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. 2016 Dec 23;7(1):2.
doi: 10.3390/brainsci7010002.

Impact of Spinal Manipulation on Cortical Drive to Upper and Lower Limb Muscles

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Free PMC article

Impact of Spinal Manipulation on Cortical Drive to Upper and Lower Limb Muscles

Heidi Haavik et al. Brain Sci. .
Free PMC article

Abstract

This study investigates whether spinal manipulation leads to changes in motor control by measuring the recruitment pattern of motor units in both an upper and lower limb muscle and to see whether such changes may at least in part occur at the cortical level by recording movement related cortical potential (MRCP) amplitudes. In experiment one, transcranial magnetic stimulation input-output (TMS I/O) curves for an upper limb muscle (abductor pollicus brevis; APB) were recorded, along with F waves before and after either spinal manipulation or a control intervention for the same subjects on two different days. During two separate days, lower limb TMS I/O curves and MRCPs were recorded from tibialis anterior muscle (TA) pre and post spinal manipulation. Dependent measures were compared with repeated measures analysis of variance, with p set at 0.05. Spinal manipulation resulted in a 54.5% ± 93.1% increase in maximum motor evoked potential (MEPmax) for APB and a 44.6% ± 69.6% increase in MEPmax for TA. For the MRCP data following spinal manipulation there were significant difference for amplitude of early bereitschafts-potential (EBP), late bereitschafts potential (LBP) and also for peak negativity (PN). The results of this study show that spinal manipulation leads to changes in cortical excitability, as measured by significantly larger MEPmax for TMS induced input-output curves for both an upper and lower limb muscle, and with larger amplitudes of MRCP component post manipulation. No changes in spinal measures (i.e., F wave amplitudes or persistence) were observed, and no changes were shown following the control condition. These results are consistent with previous findings that have suggested increases in strength following spinal manipulation were due to descending cortical drive and could not be explained by changes at the level of the spinal cord. Spinal manipulation may therefore be indicated for the patients who have lost tonus of their muscle and/or are recovering from muscle degrading dysfunctions such as stroke or orthopaedic operations and/or may also be of interest to sports performers. These findings should be followed up in the relevant populations.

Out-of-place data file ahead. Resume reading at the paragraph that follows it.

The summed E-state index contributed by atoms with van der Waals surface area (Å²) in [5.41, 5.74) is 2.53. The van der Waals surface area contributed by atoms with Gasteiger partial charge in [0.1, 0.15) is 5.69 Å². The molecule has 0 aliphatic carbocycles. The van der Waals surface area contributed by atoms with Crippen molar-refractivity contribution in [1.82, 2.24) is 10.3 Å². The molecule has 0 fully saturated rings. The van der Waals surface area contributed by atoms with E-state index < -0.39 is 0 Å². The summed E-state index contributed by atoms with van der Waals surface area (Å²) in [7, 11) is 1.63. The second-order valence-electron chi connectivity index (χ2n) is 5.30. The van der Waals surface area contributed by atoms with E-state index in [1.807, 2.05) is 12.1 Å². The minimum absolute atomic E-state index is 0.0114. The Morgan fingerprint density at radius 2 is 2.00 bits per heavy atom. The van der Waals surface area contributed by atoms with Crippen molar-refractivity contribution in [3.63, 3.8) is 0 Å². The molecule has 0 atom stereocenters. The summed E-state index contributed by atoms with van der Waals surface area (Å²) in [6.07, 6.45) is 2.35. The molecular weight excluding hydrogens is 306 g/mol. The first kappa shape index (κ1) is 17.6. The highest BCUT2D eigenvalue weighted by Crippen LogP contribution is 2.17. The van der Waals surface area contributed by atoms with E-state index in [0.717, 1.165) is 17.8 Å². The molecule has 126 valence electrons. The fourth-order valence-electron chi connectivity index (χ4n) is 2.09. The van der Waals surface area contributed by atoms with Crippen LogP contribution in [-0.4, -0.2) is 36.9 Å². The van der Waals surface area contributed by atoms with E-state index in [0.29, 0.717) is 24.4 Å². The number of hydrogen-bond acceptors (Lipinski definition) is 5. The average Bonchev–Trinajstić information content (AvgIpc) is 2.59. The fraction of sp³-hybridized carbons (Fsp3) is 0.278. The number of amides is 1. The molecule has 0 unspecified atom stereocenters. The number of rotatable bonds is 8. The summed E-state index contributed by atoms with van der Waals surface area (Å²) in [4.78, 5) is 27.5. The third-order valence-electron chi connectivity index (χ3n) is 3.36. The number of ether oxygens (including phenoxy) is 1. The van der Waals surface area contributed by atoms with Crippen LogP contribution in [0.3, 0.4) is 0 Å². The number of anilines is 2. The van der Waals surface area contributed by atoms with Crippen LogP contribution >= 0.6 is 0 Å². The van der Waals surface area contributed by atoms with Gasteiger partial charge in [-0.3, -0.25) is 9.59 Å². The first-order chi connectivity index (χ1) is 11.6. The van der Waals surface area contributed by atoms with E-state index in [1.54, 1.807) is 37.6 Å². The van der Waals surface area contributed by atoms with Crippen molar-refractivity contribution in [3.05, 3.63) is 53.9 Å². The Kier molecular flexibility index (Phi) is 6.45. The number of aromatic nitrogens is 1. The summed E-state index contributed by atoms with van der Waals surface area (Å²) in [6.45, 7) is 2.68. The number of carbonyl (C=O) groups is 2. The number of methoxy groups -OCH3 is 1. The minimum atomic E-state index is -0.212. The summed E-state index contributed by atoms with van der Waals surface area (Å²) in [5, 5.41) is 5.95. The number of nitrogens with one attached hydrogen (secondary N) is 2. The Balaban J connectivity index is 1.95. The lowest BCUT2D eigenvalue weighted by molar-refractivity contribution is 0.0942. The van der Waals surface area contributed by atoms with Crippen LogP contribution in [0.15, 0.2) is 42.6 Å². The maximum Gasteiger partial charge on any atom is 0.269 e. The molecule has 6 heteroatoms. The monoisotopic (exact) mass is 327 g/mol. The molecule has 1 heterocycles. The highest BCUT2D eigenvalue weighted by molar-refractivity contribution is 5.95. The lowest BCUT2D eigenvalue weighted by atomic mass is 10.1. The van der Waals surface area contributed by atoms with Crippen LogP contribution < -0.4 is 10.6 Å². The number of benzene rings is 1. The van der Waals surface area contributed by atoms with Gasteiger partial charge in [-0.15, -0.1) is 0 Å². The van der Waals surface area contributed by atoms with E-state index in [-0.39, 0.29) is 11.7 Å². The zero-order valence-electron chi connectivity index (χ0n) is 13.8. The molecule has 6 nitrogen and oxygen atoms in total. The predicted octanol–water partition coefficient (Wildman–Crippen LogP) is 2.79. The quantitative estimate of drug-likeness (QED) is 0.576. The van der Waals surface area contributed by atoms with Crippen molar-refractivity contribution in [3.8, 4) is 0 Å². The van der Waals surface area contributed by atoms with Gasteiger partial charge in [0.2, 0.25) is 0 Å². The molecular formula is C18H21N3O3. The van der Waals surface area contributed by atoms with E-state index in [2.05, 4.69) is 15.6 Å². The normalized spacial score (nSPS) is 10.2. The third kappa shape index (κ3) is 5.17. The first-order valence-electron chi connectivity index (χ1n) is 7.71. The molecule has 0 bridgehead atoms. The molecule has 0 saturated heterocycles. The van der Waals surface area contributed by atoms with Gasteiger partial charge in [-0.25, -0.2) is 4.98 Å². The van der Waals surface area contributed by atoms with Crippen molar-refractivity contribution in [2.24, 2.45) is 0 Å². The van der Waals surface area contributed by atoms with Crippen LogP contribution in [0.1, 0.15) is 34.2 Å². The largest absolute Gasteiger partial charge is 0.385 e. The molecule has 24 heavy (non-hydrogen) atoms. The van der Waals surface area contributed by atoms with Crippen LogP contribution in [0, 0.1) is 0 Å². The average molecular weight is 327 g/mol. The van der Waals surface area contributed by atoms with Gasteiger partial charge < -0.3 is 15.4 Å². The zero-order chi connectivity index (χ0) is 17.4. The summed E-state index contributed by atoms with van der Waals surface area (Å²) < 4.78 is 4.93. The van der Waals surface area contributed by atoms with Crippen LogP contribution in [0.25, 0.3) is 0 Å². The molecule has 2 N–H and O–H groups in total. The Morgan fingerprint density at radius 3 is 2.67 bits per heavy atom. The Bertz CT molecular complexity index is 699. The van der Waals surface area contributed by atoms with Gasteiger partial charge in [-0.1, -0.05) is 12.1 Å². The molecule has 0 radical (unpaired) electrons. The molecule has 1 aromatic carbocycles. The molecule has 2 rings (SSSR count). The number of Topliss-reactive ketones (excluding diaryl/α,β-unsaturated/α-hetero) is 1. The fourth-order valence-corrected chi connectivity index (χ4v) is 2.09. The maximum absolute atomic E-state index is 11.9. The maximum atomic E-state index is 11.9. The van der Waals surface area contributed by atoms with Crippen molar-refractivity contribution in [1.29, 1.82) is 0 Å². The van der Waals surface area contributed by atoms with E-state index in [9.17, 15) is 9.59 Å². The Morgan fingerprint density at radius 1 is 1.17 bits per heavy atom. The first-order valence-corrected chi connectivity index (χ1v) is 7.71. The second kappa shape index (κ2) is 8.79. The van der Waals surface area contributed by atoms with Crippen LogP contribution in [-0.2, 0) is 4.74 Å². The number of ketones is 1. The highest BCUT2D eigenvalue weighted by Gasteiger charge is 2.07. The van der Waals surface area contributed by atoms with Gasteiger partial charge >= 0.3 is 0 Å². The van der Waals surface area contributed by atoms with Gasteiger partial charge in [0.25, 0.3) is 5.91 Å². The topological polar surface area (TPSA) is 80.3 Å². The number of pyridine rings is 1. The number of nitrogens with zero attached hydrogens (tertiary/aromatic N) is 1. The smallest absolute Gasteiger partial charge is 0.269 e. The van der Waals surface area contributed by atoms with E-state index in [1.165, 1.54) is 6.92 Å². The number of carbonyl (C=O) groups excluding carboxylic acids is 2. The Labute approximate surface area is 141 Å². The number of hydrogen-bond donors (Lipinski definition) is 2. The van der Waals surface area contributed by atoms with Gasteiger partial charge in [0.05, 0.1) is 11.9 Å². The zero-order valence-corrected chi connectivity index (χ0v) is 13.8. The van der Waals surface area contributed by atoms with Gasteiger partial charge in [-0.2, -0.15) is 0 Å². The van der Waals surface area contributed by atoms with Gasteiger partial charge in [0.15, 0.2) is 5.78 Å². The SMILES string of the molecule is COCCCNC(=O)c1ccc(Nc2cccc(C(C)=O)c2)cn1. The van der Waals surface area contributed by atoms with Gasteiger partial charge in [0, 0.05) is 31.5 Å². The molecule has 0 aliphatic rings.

Keywords: movement related cortical potential; neural adaptations; transcranial magnetic stimulation.

Conflict of interest statement

The authors declare no conflict of interest.

Figures

Figure 1
Figure 1
Motor evoked potential (MEP) recruitment curve for the upper limb muscle (APB) across all subjects, (A) prior to (pre), and following (post0) the cervical manipulation intervention. (B) Control Passive head movement group. Raw and fitted MEP recruitment curve for APB: (C) prior to, and following the cervical manipulation intervention for n = 1; and (D) prior to, and following the PHM for n = 1.
Figure 2
Figure 2
Motor evoked potential (MEP) recruitment curve prior to, and following the full spinal manipulation intervention for lower limb muscle (TA): (A) input–output properties of the TA MEP; and (B) raw and fitted TA MEP recruitment curve for n = 1.
Figure 3
Figure 3
Group mean (±SE) of the early bereitschafts-potential (EBP), late bereitschafts potential (LBP) and Peak negativity (PN) amplitudes in the pre (black bars) versus post-spinal manipulation session (grey bars).

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